Welcome to Tallahassee, Mayo Clinic, where the legislators you know, the lobbyists you hire and the campaign contributions you make count more than who you are and what you have accomplished.
It seems the Mayo Clinic Cancer Center in Jacksonville is a bit bewildered about how Gov. Rick Scott and the Legislature divided $60 million for cancer research. After all, it has a prestigious brand name and joins Moffitt Cancer Center in Tampa as being the only Florida cancer centers recognized by the National Cancer Institute, a designation that is key to getting federal research money. Yet as Tia Mitchell of the Times/Herald Tallahassee bureau reports, Mayo did not get a nickel of the $60 million. Zero. Zilch.
Instead, the money will be divided among Moffitt, which is certainly deserving, and cancer centers at the University of Florida and the University of Miami, which don't even have the NCI designation. Go figure.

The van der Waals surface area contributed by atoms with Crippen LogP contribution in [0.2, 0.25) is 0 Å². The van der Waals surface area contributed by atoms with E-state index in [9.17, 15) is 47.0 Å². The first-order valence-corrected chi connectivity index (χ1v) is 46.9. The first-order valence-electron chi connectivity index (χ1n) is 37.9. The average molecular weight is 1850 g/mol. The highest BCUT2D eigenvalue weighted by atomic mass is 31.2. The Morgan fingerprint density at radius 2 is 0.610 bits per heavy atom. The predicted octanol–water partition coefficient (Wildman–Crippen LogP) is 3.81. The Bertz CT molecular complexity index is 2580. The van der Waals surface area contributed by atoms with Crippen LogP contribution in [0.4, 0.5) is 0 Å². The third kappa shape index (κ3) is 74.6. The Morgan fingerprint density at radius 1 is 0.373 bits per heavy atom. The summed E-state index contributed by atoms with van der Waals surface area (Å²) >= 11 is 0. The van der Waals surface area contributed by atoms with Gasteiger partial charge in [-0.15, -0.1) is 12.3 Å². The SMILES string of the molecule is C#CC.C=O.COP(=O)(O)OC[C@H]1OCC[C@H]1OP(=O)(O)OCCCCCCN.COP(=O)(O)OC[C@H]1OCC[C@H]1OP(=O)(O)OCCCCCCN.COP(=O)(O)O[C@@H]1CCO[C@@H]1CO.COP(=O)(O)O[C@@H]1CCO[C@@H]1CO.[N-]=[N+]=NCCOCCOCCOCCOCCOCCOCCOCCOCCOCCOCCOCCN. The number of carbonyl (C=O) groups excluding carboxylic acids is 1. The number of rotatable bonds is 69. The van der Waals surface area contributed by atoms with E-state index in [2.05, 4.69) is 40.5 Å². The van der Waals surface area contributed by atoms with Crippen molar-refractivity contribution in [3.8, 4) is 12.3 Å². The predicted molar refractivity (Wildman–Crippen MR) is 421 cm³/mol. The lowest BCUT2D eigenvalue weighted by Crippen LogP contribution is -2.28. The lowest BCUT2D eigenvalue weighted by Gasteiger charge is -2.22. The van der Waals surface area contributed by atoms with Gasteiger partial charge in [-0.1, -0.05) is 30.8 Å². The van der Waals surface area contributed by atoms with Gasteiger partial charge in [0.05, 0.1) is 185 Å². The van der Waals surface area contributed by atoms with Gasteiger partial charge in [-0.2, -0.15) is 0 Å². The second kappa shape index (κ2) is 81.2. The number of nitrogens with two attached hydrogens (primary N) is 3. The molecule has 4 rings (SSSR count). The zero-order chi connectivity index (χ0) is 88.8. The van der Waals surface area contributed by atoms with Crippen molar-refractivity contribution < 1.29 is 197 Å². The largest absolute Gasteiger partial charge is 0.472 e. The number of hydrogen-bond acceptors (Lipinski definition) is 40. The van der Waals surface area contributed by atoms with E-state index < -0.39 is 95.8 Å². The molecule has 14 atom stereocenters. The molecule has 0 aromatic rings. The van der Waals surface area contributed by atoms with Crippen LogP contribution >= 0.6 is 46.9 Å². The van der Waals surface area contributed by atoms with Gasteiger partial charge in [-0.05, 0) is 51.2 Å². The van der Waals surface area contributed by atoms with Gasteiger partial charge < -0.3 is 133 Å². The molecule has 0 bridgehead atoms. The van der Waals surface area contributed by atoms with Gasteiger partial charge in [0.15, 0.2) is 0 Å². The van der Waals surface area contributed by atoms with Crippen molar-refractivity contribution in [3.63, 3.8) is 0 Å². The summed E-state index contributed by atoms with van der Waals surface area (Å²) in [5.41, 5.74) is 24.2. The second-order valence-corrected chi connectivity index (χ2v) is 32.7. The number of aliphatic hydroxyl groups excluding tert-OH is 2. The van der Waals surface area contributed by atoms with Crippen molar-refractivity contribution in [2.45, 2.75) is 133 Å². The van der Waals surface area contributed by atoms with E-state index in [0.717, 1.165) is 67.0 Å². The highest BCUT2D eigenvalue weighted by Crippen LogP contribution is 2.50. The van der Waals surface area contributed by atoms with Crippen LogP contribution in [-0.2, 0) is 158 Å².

There are lots of reasons that make sense only in the state capital. Mayo is viewed with suspicion because its main offices are in Minnesota even though it sees thousands of cancer patients in Jacksonville. The Jacksonville legislative delegation isn't as strong or as large as the delegations from Tampa Bay and South Florida. There are plenty of loyal fans and alums for the Gators and the Hurricanes in the Legislature who made sure their schools squeezed in. And the Republican governor can already count on conservative Jacksonville to deliver but needs more votes from Tampa Bay and South Florida to win re-election. Mayo salvaged a $2 million consolation prize elsewhere in the budget and learned valuable lessons for next year. Political muscle trumps proven performance and established credentials. The solution: Hire more lobbyists.